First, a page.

This was the only American carrier sunk in the Atlantic during WWII
While naval combat during WWII is often associated with great battles like Midway and Leyte Gulf, the ships in the Atlantic saw their share of action as well. German submarines hunted Allied convoys carrying vital war materiel to Britain and the Soviet Union. To combat them, anti-submarine hunter-killer groups were formed with fast destroyers and naval aircraft flying from escort carriers.
Smaller and slower than fleet carriers, escort carriers lacked the speed to keep up with battleships and cruisers. However, with a small but capable wing of aircraft, they excelled at escorting convoys by deterring enemy submarines and planes. USS Block Island (CVE-21) was a Bogue-class escort carrier that joined the Atlantic Fleet in 1943. She could carry up to 24 aircraft which was usually a mix of F4F Wildcat fighters and TBF Avenger torpedo-bombers.
Block Island joined Task Group 21.1 and conducted four anti-submarine cruises with great success. Wildcats and Avengers from Block Island sank U-220 on October 28, 1943 and U-1059 on March 19, 1944. The carrier also shared two submarine kills with her escorts. U-801 was sunk on March 17, 1944 with the help of USS Corry (DD-463) and USS Bronstein (DE-189). On May 6, 1944, Block Island and USS Buckley (DE-51) sunk U-66.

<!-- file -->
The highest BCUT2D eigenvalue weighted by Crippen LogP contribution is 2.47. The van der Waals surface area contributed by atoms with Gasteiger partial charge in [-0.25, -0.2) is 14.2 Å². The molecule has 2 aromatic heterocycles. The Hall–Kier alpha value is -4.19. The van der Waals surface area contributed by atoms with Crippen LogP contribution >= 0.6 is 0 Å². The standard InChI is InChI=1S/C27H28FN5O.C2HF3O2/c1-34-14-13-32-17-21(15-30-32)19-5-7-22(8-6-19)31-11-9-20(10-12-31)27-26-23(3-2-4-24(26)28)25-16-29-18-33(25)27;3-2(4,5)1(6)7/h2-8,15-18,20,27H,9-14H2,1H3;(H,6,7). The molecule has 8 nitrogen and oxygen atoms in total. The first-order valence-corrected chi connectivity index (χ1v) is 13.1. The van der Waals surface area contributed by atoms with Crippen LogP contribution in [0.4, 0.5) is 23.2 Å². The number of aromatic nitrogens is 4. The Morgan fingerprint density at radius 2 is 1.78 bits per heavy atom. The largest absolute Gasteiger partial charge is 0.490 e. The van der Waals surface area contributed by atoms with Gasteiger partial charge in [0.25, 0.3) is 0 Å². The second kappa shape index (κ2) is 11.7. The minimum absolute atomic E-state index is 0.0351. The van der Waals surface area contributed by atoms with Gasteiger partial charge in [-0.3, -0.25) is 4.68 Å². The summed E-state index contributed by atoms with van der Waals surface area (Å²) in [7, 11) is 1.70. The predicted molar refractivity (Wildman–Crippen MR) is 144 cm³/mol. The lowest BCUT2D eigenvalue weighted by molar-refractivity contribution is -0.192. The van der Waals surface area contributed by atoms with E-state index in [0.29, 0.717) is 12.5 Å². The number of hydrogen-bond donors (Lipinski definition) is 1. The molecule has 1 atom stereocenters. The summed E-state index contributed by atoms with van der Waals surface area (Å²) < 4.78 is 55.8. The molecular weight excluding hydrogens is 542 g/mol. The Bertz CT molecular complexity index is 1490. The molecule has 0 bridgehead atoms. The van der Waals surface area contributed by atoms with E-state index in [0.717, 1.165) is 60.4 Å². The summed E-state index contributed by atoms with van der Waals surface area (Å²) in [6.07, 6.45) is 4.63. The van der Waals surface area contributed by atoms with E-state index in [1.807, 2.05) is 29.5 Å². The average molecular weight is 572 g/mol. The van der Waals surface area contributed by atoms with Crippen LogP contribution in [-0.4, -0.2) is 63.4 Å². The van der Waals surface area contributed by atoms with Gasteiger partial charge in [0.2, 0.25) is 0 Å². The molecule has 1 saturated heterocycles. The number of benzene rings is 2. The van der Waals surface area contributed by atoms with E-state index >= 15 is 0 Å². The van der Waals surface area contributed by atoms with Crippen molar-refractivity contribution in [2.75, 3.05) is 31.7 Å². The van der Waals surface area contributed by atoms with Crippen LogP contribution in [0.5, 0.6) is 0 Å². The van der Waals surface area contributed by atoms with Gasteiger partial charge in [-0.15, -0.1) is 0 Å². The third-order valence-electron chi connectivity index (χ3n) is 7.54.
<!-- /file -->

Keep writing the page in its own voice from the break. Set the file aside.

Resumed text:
However, the carrier's good fortune would not last. On May 29, 1944, U-549 slipped past Block Island's escorts and attacked her at 2013 hours off the Canary Islands. The submarine fired three torpedoes, two of which found their mark. Six of Block Island's sailors were killed in the explosions and the ship eventually sank. The 951 survivors were rescued by the escort screen. When Block Island was sunk, six of her Wildcats were in the air. With no place to land, the aviators tried to reach the Canary Islands but ran out of fuel and were forced to ditch in the water. Only two of the pilots were rescued. USS Eugene E. Elmore (DE-686) pursued U-549 and sank her.
12 days after Block Island's sinking, USS Block Island (CVE-106) was launched. The new Commencement Bay-class escort carrier was renamed in honor of the lost ship. The prior Block Island and her crew earned two battle stars during their service. Although she was successful her anti-submarine role, she stands out as the only American carrier to be sunk in the Atlantic during the war.